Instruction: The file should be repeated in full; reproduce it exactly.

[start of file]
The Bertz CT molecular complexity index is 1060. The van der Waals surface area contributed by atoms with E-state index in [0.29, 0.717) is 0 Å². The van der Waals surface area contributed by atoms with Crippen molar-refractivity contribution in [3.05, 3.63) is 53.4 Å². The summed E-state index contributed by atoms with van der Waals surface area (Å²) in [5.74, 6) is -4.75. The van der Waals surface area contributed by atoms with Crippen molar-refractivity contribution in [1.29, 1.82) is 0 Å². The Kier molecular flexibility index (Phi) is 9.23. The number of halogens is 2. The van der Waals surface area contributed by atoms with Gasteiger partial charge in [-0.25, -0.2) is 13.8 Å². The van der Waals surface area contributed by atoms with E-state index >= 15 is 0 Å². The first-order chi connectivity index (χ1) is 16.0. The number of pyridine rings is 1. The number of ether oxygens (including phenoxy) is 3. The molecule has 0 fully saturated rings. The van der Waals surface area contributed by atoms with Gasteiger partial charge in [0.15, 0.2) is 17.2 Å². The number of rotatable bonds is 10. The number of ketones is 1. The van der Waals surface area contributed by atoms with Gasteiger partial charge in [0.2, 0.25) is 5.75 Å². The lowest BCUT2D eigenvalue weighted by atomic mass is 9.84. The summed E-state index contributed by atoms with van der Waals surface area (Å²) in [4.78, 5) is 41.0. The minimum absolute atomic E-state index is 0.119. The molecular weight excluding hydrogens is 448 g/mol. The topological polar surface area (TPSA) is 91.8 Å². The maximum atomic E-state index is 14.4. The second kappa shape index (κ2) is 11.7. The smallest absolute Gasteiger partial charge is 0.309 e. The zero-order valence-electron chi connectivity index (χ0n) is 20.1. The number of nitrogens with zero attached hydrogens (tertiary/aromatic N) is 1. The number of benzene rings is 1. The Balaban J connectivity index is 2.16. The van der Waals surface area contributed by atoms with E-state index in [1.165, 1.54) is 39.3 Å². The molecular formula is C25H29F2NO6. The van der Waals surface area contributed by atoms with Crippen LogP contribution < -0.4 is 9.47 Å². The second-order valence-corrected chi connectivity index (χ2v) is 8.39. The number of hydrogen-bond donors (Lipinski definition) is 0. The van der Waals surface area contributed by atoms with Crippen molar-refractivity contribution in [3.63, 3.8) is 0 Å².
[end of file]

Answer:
The Bertz CT molecular complexity index is 1060. The van der Waals surface area contributed by atoms with E-state index in [0.29, 0.717) is 0 Å². The van der Waals surface area contributed by atoms with Crippen molar-refractivity contribution in [3.05, 3.63) is 53.4 Å². The summed E-state index contributed by atoms with van der Waals surface area (Å²) in [5.74, 6) is -4.75. The van der Waals surface area contributed by atoms with Crippen molar-refractivity contribution in [1.29, 1.82) is 0 Å². The Kier molecular flexibility index (Phi) is 9.23. The number of halogens is 2. The van der Waals surface area contributed by atoms with Gasteiger partial charge in [-0.25, -0.2) is 13.8 Å². The van der Waals surface area contributed by atoms with E-state index >= 15 is 0 Å². The first-order chi connectivity index (χ1) is 16.0. The number of pyridine rings is 1. The number of ether oxygens (including phenoxy) is 3. The molecule has 0 fully saturated rings. The van der Waals surface area contributed by atoms with Gasteiger partial charge in [0.15, 0.2) is 17.2 Å². The number of rotatable bonds is 10. The number of ketones is 1. The van der Waals surface area contributed by atoms with Gasteiger partial charge in [0.2, 0.25) is 5.75 Å². The lowest BCUT2D eigenvalue weighted by atomic mass is 9.84. The summed E-state index contributed by atoms with van der Waals surface area (Å²) in [4.78, 5) is 41.0. The minimum absolute atomic E-state index is 0.119. The molecular weight excluding hydrogens is 448 g/mol. The topological polar surface area (TPSA) is 91.8 Å². The maximum atomic E-state index is 14.4. The second kappa shape index (κ2) is 11.7. The smallest absolute Gasteiger partial charge is 0.309 e. The zero-order valence-electron chi connectivity index (χ0n) is 20.1. The number of nitrogens with zero attached hydrogens (tertiary/aromatic N) is 1. The number of benzene rings is 1. The Balaban J connectivity index is 2.16. The van der Waals surface area contributed by atoms with E-state index in [1.165, 1.54) is 39.3 Å². The molecular formula is C25H29F2NO6. The van der Waals surface area contributed by atoms with Crippen LogP contribution < -0.4 is 9.47 Å². The second-order valence-corrected chi connectivity index (χ2v) is 8.39. The number of hydrogen-bond donors (Lipinski definition) is 0. The van der Waals surface area contributed by atoms with Crippen molar-refractivity contribution in [3.63, 3.8) is 0 Å².